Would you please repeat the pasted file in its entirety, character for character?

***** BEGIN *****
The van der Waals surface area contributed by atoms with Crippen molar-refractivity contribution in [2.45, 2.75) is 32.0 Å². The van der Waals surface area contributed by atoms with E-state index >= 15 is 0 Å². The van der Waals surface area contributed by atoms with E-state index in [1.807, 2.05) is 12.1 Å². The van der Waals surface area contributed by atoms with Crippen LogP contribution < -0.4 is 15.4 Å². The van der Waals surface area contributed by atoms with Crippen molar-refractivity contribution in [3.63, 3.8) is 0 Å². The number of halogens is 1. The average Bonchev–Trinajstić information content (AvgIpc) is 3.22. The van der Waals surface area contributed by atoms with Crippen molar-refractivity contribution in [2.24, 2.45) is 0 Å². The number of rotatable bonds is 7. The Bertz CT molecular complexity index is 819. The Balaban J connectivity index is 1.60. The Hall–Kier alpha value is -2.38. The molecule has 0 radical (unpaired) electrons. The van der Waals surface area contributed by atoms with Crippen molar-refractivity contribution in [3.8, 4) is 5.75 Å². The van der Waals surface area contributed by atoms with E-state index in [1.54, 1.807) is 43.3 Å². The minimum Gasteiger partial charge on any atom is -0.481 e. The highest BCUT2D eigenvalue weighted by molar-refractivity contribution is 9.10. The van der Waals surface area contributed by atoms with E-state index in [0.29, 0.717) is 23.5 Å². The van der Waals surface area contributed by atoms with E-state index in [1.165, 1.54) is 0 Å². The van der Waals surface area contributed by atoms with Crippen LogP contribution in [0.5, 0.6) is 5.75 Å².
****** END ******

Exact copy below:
The van der Waals surface area contributed by atoms with Crippen molar-refractivity contribution in [2.45, 2.75) is 32.0 Å². The van der Waals surface area contributed by atoms with E-state index >= 15 is 0 Å². The van der Waals surface area contributed by atoms with E-state index in [1.807, 2.05) is 12.1 Å². The van der Waals surface area contributed by atoms with Crippen LogP contribution < -0.4 is 15.4 Å². The van der Waals surface area contributed by atoms with Crippen molar-refractivity contribution in [3.63, 3.8) is 0 Å². The number of halogens is 1. The average Bonchev–Trinajstić information content (AvgIpc) is 3.22. The van der Waals surface area contributed by atoms with Crippen molar-refractivity contribution in [2.24, 2.45) is 0 Å². The number of rotatable bonds is 7. The Bertz CT molecular complexity index is 819. The Balaban J connectivity index is 1.60. The Hall–Kier alpha value is -2.38. The molecule has 0 radical (unpaired) electrons. The van der Waals surface area contributed by atoms with Crippen molar-refractivity contribution in [3.8, 4) is 5.75 Å². The van der Waals surface area contributed by atoms with E-state index in [1.54, 1.807) is 43.3 Å². The minimum Gasteiger partial charge on any atom is -0.481 e. The highest BCUT2D eigenvalue weighted by molar-refractivity contribution is 9.10. The van der Waals surface area contributed by atoms with E-state index in [0.29, 0.717) is 23.5 Å². The van der Waals surface area contributed by atoms with E-state index in [1.165, 1.54) is 0 Å². The van der Waals surface area contributed by atoms with Crippen LogP contribution in [0.5, 0.6) is 5.75 Å².